ScholarWorks@UA

Effect of Alaska Fiscal Options On Children and Families

DSpace/Manakin Repository

Show simple item record

dc.contributor.author Berman, Matthew
dc.contributor.author Reamey, Random
dc.date.accessioned 2017-08-11T17:27:40Z
dc.date.available 2017-08-11T17:27:40Z
dc.date.issued 2017-02-01
dc.identifier.uri http://hdl.handle.net/11122/7812
dc.description.abstract Alaska’s state government faces an unprecedented challenge, with the need to close an estimated $3 billion gap between projected revenues and expenditures in fiscal year 2017. Total unrestricted state General Fund revenue in fiscal year 2016 (the 12 months ending June 30, 2016) was $1.3 billion, or about $1,800 per resident. That was barely more than the state dispenses annually to Alaska school districts, to support public education (Alaska Office of Management and Budget, Enacted Fiscal Summary). Despite low oil prices and declining production, petroleum revenues still accounted for 72 percent of these funds (Alaska Revenue Sources Book, Fall 2016, Alaska Department of Revenue, Tax Division). Alaska is the only state that does not have either state income or sales taxes. It is clear that Alaskans will soon have to accept some form of broad-based revenue measure to enable continued funding of basic public services. A 2016 analysis by ISER researchers discussed the potential effects on Alaska’s economy and households of various options to reduce expenditures and increase revenues.1 That study examined how the effects of revenue measures varied for Alaska households with different levels of income. These same revenue measures and expenditure cuts are also likely to have a much bigger effect on some households than others, depending on the presence and number of children in the family. This study extends the previous analysis by specifically examining how different options would be likely to affect families and children. Many large expenditures in the state budget can easily be identified as specifically benefiting children. These include state-funded programs such as the Alaska Public School Foundation program and the Division of Juvenile Justice and Office of Children’s Services, for example, as well as joint federal-state programs such as Medicaid and Denali Kidcare. Less obvious are the effects on children of potential measures to fund these and other state expenditures. This study focuses on describing and quantifying the effects of alternative state revenue options on Alaska families and children. In addition to considering how the revenue measures might affect families with children compared to households without children, we also consider how the burden of each measure might differ for rural and urban families. en_US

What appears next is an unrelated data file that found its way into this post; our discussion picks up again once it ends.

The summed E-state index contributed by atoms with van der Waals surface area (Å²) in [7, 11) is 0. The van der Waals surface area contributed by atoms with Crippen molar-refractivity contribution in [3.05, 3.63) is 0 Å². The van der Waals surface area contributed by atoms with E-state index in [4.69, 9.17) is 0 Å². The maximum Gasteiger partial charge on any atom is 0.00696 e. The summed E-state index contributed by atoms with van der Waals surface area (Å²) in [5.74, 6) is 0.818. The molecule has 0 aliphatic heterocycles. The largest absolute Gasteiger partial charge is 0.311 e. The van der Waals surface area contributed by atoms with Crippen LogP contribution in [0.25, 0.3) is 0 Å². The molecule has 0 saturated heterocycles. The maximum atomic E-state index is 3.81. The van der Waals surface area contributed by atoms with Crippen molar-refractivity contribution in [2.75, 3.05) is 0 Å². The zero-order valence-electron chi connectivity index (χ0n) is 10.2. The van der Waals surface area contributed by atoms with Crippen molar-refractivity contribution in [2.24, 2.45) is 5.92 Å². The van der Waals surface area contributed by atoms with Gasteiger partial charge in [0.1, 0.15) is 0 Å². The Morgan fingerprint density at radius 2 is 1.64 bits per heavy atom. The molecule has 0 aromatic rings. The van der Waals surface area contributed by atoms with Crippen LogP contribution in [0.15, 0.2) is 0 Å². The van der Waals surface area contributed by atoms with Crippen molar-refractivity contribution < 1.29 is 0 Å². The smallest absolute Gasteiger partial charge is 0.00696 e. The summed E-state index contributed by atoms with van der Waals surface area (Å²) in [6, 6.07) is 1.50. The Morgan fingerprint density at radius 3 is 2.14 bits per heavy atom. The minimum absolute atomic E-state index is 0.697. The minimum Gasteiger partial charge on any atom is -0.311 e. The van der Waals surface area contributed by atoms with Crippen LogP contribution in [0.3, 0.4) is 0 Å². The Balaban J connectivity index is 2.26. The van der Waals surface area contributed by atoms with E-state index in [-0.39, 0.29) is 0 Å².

dc.description.sponsorship National Science Foundation Alaska Children's Trust UA Strategic Investment FUnds en_US
dc.language.iso en_US en_US
dc.publisher Institute of Social and Economic Research, University of Alaska Anchorage en_US
dc.subject Alaska en_US
dc.subject state finances en_US
dc.subject families en_US
dc.subject children en_US
dc.subject minors en_US
dc.title Effect of Alaska Fiscal Options On Children and Families en_US
dc.type Report en_US


Files in this item

This item appears in the following Collection(s)

Show simple item record

Search ScholarWorks@UA


Advanced Search

Browse

My Account

Statistics